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Mpala v. Funaro

United States District Court, D. Connecticut

April 13, 2017

ZEWEE MPALA
v.
JOSEPH FUNARO, M. PITONIAK, S. KLOSTCHE AND E. RAPUANO

          RULING ON PENDING MOTIONS [DOC. ##95, 96, 104]

          HON. SARAH A. L. MERRIAM UNITED STATES MAGISTRATE JUDGE.

         Pending before the Court are two motions by self-represented plaintiff Zewee Mpala (“plaintiff”), the first to reopen the case and file an amended complaint [Doc. #95], and the second for sanctions against defendants Joseph Funaro, Martin Pitoniak and Eric Rapuano (collectively the “defendants”) [Doc. #96]. Defendants have filed timely objections to these motions, [Doc. ##103, 105], to which plaintiff has filed replies [Doc. ##108, 109, 110]. Also pending before the Court is defendants' motion for reconsideration of the Court's order terminating the appearance of plaintiff's former attorney Thomas Lengyel. [Doc. #104]. For the reasons articulated below, the plaintiff's motion for permission to reopen and refile complaint [Doc. #95] is DENIED; plaintiff's motion for sanctions [Doc. #96] is DENIED, as moot; and defendants' motion for reconsideration [Doc. #104] is GRANTED, but upon reconsideration, the Court adheres to its prior order.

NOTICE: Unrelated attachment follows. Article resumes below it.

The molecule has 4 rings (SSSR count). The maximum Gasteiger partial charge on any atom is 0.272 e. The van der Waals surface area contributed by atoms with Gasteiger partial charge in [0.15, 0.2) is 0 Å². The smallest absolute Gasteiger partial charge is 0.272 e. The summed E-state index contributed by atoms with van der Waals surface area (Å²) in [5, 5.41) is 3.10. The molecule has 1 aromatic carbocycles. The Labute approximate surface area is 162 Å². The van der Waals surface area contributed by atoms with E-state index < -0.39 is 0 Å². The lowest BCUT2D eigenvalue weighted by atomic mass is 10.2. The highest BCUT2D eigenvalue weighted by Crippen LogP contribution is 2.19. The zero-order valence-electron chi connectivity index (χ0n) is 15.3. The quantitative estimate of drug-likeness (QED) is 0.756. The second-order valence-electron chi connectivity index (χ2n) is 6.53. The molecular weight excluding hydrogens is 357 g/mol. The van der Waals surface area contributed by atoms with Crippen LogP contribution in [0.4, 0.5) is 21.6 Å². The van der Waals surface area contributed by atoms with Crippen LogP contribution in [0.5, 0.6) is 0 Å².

I. Background

         The plaintiff brought this action against defendants asserting claims of malicious prosecution and false arrest.[1]Plaintiff was arrested by the defendants, all officers of the Yale Police Department, in the Yale Law School building on March 6, 2010. See Doc. #57 at 2. Plaintiff was charged with two offenses under Connecticut law: criminal trespass in the second degree, in violation of Connecticut General Statutes §53a-108, and interfering with an officer, in violation of Connecticut General Statutes §53a-167a. See Doc. #1, Complaint at ¶10. These charges were heard in Connecticut Superior Court on April 6, 2011, together with a separate charge of trespassing arising out of plaintiff's arrest on Yale property in September 2010.[2] See Doc. #58-2.